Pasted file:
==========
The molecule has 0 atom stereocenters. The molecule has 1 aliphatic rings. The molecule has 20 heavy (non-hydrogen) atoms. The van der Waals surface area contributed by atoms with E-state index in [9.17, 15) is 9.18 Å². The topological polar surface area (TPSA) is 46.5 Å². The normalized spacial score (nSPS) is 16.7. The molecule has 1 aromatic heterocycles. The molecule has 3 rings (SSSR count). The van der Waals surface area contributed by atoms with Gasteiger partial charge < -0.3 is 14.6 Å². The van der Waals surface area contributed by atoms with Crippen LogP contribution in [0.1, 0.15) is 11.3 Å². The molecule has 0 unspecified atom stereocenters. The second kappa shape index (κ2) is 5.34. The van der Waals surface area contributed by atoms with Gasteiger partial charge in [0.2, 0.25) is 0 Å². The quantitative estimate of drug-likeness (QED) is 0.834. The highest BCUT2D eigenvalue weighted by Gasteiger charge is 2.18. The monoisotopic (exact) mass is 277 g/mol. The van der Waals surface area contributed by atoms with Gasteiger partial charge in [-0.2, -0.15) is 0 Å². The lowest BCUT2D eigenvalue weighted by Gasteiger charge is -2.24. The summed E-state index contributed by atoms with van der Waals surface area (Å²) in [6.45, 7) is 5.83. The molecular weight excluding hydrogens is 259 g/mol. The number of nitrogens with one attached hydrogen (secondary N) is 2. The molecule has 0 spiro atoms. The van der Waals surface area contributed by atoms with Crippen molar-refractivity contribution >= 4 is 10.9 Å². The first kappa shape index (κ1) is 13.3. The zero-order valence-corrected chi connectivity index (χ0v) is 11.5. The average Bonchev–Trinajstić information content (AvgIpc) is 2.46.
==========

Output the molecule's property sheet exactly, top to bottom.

The molecule has 0 atom stereocenters. The molecule has 1 aliphatic rings. The molecule has 20 heavy (non-hydrogen) atoms. The van der Waals surface area contributed by atoms with E-state index in [9.17, 15) is 9.18 Å². The topological polar surface area (TPSA) is 46.5 Å². The normalized spacial score (nSPS) is 16.7. The molecule has 1 aromatic heterocycles. The molecule has 3 rings (SSSR count). The van der Waals surface area contributed by atoms with Gasteiger partial charge < -0.3 is 14.6 Å². The van der Waals surface area contributed by atoms with Crippen LogP contribution in [0.1, 0.15) is 11.3 Å². The molecule has 0 unspecified atom stereocenters. The second kappa shape index (κ2) is 5.34. The van der Waals surface area contributed by atoms with Gasteiger partial charge in [0.2, 0.25) is 0 Å². The quantitative estimate of drug-likeness (QED) is 0.834. The highest BCUT2D eigenvalue weighted by Gasteiger charge is 2.18. The monoisotopic (exact) mass is 277 g/mol. The van der Waals surface area contributed by atoms with Gasteiger partial charge in [-0.2, -0.15) is 0 Å². The lowest BCUT2D eigenvalue weighted by Gasteiger charge is -2.24. The summed E-state index contributed by atoms with van der Waals surface area (Å²) in [6.45, 7) is 5.83. The molecular weight excluding hydrogens is 259 g/mol. The number of nitrogens with one attached hydrogen (secondary N) is 2. The molecule has 0 spiro atoms. The van der Waals surface area contributed by atoms with Crippen molar-refractivity contribution >= 4 is 10.9 Å². The first kappa shape index (κ1) is 13.3. The zero-order valence-corrected chi connectivity index (χ0v) is 11.5. The average Bonchev–Trinajstić information content (AvgIpc) is 2.46.